(Michael Billington’s article appeared in the Guardian, 10/4.)

The most radical feature of Richard Eyre's first-rate revival of Ghosts is its speed. Shorn of intervals, Ibsen's 1881 play races along and is over in 90 minutes. The effect is to remind us how much Ibsen, the pioneer of naturalism, owed to Greek tragedy: he shows us the present consequences of past actions in a sustained arc of suffering.

Ibsen may be indebted to the Greeks, but here he also feels one of us: in showing Oswald's return from Paris to the stifling Alving family home, Ibsen confronts us with such themes as inherited disease, sibling incest and assisted death. At points I feel Eyre's new version is, verbally and visually, over-emphatic. Oswald here attacks those who question the freedom of the artistic life as "moralising cretins", and the terrifying moment when Oswald repeats the patterns of the past by seductively flirting with the maid is surely more effective when overheard rather than seen, as it is with the aid of Tim Hatley's transparent-walled set.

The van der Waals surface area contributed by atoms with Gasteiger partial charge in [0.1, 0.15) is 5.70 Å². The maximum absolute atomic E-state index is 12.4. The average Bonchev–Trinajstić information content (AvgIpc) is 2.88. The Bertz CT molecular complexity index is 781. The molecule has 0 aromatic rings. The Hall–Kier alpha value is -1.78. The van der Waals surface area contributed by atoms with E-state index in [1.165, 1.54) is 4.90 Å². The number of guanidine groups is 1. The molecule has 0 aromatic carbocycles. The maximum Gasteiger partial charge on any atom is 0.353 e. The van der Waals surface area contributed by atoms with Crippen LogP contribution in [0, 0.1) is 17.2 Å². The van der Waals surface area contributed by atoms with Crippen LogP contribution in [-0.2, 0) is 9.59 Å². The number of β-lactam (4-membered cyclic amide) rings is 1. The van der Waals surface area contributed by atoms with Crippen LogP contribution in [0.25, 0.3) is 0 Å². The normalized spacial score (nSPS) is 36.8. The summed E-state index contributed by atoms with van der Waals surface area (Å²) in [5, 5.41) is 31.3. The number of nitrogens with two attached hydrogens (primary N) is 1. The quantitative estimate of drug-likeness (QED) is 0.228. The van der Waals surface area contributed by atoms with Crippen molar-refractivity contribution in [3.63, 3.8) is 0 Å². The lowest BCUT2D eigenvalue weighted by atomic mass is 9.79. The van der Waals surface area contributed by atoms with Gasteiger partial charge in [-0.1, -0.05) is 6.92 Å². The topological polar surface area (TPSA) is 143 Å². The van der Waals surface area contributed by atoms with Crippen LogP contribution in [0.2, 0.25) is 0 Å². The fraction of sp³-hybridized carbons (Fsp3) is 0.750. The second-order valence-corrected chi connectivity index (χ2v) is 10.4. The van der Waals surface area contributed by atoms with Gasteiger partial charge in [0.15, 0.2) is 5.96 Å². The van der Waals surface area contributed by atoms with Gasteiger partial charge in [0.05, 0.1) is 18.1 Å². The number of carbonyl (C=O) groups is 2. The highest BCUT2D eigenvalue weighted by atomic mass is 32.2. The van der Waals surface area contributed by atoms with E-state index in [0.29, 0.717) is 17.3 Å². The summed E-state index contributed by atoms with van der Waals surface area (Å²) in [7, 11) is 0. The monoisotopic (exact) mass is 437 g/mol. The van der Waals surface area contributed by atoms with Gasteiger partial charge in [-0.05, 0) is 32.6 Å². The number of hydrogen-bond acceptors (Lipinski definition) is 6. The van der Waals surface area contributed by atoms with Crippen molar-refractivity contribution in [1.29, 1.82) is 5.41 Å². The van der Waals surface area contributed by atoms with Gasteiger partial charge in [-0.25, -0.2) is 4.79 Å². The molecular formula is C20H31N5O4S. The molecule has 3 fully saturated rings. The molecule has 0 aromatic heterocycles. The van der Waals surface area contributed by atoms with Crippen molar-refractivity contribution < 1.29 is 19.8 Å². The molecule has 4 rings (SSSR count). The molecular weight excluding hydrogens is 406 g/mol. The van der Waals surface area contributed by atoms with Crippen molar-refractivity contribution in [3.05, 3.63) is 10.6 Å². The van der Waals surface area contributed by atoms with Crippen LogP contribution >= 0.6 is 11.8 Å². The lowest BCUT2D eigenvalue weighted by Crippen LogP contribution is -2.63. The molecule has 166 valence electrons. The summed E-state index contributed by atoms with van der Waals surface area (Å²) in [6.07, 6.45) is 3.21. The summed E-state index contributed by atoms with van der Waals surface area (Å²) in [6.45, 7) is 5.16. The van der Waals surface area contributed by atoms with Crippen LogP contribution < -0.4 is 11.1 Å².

But otherwise Eyre's production grabs you by the throat and never releases its grip. Lesley Manville's Helene Alving starts as a buoyant, liberated woman determined to free herself from


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